R e d d i t

I go to the farm the next day, five people crammed into a zipcar. The driver talks to the couple in back about developing applications for Twitter. Dim coral reefs, hills full of trees. A grey Porsche flaunts its way past us up the curling parkway. The leaves are traffic cone orange, persimmon, damp yellow. Soft fingers, mottled loofahs under an overcast sky. I Had A Little Compost Pile When I Was Living At Cape Cod, muses our driver. Iíve been getting fresh vegetables from†this hilly patch of land†all summer. The farmhouse is buffeted by early afternoon gales. I wander down into the woods and push my way through neck-high weeds onto a shimmering green hillside. Gwen sits on a log by a small gully and we both stare into the sun that sits bright and plump upon the trees. Mischievous boys drop logs heavily into the bonfire. We drink scotch out of wine glasses. Sparks climb into the black sky. A gathering of subdued affluence circles to keep out the cold. I have enough money to live on for a couple months. I have fumbled the ball many times. My fears continue to attack me from within. I ask for the strength to grow old and be happy.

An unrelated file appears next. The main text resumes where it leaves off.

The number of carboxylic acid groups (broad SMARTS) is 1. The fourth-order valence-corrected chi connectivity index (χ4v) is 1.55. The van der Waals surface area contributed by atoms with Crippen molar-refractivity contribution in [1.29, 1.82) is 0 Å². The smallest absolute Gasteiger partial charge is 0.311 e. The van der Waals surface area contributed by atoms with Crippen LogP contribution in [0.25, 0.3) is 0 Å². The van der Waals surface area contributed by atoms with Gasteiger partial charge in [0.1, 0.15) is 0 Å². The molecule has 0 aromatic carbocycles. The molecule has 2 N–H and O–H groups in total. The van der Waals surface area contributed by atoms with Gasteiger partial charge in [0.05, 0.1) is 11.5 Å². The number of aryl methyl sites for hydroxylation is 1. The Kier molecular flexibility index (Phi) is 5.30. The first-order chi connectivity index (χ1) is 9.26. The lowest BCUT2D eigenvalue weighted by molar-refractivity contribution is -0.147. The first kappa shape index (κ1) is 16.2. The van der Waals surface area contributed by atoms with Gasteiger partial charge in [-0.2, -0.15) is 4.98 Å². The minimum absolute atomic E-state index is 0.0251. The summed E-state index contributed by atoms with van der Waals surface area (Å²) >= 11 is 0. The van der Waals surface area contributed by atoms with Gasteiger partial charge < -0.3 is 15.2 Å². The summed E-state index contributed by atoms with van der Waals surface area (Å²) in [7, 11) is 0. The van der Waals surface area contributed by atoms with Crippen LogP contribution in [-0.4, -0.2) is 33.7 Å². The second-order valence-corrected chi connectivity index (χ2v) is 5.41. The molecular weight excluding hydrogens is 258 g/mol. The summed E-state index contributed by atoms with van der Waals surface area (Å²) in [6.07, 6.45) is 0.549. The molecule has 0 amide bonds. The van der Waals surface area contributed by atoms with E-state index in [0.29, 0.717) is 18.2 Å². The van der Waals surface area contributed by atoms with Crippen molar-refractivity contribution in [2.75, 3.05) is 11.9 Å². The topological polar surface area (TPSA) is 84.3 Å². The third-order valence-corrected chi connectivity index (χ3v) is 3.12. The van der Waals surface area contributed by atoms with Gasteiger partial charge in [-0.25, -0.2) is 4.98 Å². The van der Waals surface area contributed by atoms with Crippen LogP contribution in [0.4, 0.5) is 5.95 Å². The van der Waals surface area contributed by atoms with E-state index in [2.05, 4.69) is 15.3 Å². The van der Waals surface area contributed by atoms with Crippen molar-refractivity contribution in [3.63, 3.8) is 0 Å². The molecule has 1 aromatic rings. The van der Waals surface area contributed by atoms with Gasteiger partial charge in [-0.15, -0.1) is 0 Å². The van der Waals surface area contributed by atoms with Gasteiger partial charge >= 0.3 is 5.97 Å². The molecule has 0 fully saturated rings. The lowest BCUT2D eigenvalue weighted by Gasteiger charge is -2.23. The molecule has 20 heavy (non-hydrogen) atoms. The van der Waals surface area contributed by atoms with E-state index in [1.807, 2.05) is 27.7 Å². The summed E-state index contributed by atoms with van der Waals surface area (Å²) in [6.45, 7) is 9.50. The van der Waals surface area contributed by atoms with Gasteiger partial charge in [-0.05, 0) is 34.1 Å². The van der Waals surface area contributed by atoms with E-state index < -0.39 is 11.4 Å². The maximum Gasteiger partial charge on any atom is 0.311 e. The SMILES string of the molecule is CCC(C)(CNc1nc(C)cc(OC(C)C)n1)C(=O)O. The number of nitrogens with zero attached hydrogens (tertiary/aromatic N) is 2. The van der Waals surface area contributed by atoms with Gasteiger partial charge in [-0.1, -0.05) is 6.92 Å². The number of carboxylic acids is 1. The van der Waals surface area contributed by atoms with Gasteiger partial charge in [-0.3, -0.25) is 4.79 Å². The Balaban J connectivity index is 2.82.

B a l o n e y . . .